Neville Chamberlain - a man whose reputation has languished for too long

On 28 November, Alistair Lexden contributed to a run of letters in The Daily Telegraph putting the case for Neville Chamberlain’s handling of the Munich crisis. He ended his letter by referring to the plans he is making, in conjunction with others, for a memorial plaque in Birmingham. (His booklet, Neville Chamberlain: Redressing the Balance, was published last year and can be read on this website.)

SIR - Air Commodore Michael Allisstone (Letters, November 22) asks “with what” would we have fought if there had been no agreement at Munich in September 1938.

A few days earlier, Chamberlain had ordered the mobilisation of the world’s largest Navy. The Army made ready to send two divisions to France. The RAF had 26 squadrons available.

But all three services told the prime minister that their massive programmes of rearmament (the cost of which would soon be 50 per cent of GNP) had not advanced far enough to beat Hitler; planning since 1934 had been based on the assumption that war would not come before 1939.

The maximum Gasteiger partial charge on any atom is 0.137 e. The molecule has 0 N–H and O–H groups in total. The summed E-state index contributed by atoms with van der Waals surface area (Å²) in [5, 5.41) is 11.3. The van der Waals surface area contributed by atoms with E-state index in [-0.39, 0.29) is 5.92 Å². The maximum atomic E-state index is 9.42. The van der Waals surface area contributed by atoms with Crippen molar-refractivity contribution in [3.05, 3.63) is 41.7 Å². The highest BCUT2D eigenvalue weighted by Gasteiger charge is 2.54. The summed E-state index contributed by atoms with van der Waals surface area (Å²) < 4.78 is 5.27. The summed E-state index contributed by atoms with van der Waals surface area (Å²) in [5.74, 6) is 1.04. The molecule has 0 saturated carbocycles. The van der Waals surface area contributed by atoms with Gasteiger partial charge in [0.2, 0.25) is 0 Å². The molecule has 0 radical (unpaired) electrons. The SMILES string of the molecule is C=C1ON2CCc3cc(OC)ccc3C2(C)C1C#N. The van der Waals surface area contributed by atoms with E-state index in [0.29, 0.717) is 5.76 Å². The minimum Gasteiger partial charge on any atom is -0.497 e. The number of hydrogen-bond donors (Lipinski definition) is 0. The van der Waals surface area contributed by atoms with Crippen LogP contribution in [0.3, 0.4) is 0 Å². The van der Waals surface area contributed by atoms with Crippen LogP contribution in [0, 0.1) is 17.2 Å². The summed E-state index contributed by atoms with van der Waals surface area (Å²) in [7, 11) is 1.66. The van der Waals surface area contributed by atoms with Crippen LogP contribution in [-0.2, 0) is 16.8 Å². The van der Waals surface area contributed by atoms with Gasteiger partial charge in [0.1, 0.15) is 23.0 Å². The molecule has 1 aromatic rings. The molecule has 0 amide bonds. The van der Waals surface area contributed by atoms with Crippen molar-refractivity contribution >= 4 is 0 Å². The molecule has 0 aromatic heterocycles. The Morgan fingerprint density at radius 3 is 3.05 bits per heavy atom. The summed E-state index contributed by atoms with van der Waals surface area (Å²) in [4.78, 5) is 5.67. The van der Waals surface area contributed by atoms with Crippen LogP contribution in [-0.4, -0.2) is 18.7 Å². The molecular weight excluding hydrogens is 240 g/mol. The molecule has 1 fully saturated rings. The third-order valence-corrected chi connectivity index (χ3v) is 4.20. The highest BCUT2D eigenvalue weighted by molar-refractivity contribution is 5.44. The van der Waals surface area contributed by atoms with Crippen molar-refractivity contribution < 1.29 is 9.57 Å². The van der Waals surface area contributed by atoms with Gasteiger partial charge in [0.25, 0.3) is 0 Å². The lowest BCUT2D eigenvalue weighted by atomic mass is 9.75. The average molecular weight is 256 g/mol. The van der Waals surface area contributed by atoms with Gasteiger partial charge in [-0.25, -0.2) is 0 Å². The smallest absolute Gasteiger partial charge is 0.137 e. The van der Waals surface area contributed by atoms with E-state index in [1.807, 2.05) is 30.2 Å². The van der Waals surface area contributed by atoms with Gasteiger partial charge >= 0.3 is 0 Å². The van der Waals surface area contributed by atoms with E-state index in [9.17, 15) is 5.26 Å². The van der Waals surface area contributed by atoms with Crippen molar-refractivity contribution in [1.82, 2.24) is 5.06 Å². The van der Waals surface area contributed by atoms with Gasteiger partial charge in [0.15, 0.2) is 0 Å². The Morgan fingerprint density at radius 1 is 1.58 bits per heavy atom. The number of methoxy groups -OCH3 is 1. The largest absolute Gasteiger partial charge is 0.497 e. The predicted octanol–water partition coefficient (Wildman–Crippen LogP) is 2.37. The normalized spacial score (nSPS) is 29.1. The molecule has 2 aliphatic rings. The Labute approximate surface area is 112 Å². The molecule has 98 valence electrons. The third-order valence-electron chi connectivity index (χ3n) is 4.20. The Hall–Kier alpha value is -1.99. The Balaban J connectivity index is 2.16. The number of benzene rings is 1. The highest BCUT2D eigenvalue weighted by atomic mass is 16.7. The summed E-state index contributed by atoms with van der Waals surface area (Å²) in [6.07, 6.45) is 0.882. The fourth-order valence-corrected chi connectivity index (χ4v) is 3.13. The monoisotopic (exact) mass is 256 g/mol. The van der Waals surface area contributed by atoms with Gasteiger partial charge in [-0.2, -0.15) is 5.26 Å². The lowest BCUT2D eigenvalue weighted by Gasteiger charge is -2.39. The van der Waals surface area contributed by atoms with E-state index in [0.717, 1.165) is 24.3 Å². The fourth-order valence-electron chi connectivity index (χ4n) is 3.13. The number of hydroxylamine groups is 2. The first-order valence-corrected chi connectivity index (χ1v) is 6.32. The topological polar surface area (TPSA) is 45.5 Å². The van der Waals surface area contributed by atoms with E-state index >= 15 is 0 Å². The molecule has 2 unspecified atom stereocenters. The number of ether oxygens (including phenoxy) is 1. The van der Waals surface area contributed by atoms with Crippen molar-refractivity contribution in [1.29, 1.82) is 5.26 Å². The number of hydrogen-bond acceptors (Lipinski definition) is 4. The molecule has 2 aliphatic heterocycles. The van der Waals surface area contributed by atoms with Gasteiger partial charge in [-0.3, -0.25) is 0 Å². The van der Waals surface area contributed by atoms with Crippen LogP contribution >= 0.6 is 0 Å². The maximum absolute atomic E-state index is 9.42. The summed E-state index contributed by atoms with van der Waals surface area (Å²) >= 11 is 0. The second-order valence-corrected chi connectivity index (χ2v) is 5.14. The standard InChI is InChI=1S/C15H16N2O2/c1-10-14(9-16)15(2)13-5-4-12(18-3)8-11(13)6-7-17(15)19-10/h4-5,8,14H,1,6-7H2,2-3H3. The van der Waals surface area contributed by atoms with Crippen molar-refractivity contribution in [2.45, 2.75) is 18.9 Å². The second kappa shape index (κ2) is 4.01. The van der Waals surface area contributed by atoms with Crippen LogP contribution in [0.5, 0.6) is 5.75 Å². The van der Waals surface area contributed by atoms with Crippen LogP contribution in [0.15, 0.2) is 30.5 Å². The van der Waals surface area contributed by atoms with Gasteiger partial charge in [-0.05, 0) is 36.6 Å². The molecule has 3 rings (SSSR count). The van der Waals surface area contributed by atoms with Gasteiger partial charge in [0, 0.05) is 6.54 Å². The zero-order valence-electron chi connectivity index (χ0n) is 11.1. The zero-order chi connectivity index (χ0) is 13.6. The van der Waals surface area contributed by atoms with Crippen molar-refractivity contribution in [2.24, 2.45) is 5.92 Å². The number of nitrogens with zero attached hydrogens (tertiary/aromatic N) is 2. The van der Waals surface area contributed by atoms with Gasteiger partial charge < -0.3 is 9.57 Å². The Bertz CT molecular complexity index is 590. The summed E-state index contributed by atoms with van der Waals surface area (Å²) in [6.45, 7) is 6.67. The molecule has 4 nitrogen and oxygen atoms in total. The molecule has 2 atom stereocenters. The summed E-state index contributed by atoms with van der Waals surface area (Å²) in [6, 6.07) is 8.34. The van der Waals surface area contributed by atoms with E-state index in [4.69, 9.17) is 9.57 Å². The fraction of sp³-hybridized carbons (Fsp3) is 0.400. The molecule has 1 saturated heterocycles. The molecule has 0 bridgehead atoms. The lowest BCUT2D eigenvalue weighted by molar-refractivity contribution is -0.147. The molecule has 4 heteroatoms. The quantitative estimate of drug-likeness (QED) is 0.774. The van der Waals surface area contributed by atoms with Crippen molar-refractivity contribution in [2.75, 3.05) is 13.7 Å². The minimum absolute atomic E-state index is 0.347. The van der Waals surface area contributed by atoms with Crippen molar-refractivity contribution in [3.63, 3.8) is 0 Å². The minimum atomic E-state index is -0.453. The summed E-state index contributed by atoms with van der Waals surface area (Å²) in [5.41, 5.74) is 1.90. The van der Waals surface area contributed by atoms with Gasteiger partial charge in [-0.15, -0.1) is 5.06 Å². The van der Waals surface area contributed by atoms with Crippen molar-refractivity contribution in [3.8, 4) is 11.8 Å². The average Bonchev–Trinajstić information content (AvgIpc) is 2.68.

General Ironside, Chief of the Imperial General Staff, said that the country would “commit suicide” if went to war over Czechoslovakia, not least since we did not have the Dominions with us. The  settlement at Munich rested on the principle of self-determination for the Sudeten Germans which they had first pleaded at the Paris Peace Conference in 1919.

Despite the international crisis, Chamberlain found time to carry forward his programme of welfare reform, his dominating interest in politics. In 1938, several million working people became entitled to paid holidays for the first time. 

Chamberlain’s reputation has languished for far too long. Next November will mark the 80th anniversary of his sudden death (“What shall I do without poor Neville?” Churchill lamented. “I was relying on him to look after the Home Front for me”). An all-party group of politicians, historians, writers and members of his family has been formed is raising funds for a large, sculpted plaque in Birmingham, of which he was twice lord mayor before becoming the city’s only prime minister.

Lord Lexden
London SW1